"Thus, CRISPR could be best compared to replacing a hacksaw with a laser cutter. The general public has no need of such a tool"
On the contrary, like a laser cutter the general public does have much use for the tool. Unlike laser cutters the fundamental tools are being locked behind non-disclosure agreements and patents artificially inflating the price to play dramatically. If the general public had no use for such tools makers clubs, diy bio groups, etc wouldn't exist at all. As it stands diy bio groups are limited to mostly cookie cutter protocols that repeat previous experiments because the more general purpose tools (both those which exist and those which they could produce) are locked behind paywalls.
There is no great magic behind synthesizing RNA and PCR for instance and certainly no reason for these materials to be expensive but getting your hands on the materials for a laymen is rather difficult and even if you can it normally comes with an agreement which precludes using those tools to replicate those precursors and share along with information on how to do the same. Information on using common bacterial, viral, etc vectors and basic tools to work with them should be completely free as well.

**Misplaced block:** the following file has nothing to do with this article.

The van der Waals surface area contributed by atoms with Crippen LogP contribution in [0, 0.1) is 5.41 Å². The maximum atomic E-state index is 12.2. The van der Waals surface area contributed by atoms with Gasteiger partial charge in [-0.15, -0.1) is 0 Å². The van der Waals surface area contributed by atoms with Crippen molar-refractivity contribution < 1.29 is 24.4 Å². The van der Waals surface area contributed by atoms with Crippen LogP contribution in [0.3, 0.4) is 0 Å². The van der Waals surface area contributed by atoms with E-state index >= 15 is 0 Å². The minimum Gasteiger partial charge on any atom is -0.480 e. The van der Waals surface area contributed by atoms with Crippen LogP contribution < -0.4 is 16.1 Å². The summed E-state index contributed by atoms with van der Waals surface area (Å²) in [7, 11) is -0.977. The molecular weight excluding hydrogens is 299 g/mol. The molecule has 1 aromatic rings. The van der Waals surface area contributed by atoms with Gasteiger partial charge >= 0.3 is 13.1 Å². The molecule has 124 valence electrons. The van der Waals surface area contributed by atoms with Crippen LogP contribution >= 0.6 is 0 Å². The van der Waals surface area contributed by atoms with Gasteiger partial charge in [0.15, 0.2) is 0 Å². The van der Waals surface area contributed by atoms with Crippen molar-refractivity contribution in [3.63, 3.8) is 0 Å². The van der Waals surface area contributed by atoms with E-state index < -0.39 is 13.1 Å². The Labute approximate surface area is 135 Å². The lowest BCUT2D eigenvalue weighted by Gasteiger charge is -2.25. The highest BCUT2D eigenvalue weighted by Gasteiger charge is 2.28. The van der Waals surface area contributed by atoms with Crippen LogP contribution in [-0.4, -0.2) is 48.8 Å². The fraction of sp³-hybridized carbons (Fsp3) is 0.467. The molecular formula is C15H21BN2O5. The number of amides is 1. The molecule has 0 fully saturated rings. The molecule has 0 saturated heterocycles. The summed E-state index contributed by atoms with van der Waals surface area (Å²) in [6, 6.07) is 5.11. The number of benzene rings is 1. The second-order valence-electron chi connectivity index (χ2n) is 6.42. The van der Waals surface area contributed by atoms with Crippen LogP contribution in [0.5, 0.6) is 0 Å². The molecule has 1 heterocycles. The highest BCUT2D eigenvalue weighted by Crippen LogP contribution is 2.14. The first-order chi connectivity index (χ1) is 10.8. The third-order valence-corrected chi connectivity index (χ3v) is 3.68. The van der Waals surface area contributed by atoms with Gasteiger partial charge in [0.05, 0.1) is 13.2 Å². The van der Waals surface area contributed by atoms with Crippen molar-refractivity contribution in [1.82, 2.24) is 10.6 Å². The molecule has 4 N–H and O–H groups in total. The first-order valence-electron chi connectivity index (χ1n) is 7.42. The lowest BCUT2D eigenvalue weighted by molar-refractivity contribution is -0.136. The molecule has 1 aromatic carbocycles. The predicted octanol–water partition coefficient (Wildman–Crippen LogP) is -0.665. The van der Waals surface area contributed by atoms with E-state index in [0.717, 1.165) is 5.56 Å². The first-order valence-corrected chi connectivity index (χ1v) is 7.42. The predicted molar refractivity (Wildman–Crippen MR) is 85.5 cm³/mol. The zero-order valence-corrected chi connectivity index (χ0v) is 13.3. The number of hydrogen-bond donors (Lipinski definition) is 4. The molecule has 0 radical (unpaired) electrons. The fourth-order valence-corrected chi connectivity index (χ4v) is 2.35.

We desperately need a bioGNU. Many of these processes are actually refined nearly to the point of being programmable like code but access is kept strictly controlled and/or key pieces that allow one to cheaply and easily replicate the precursors is held back to artificially limit access and drive up prices.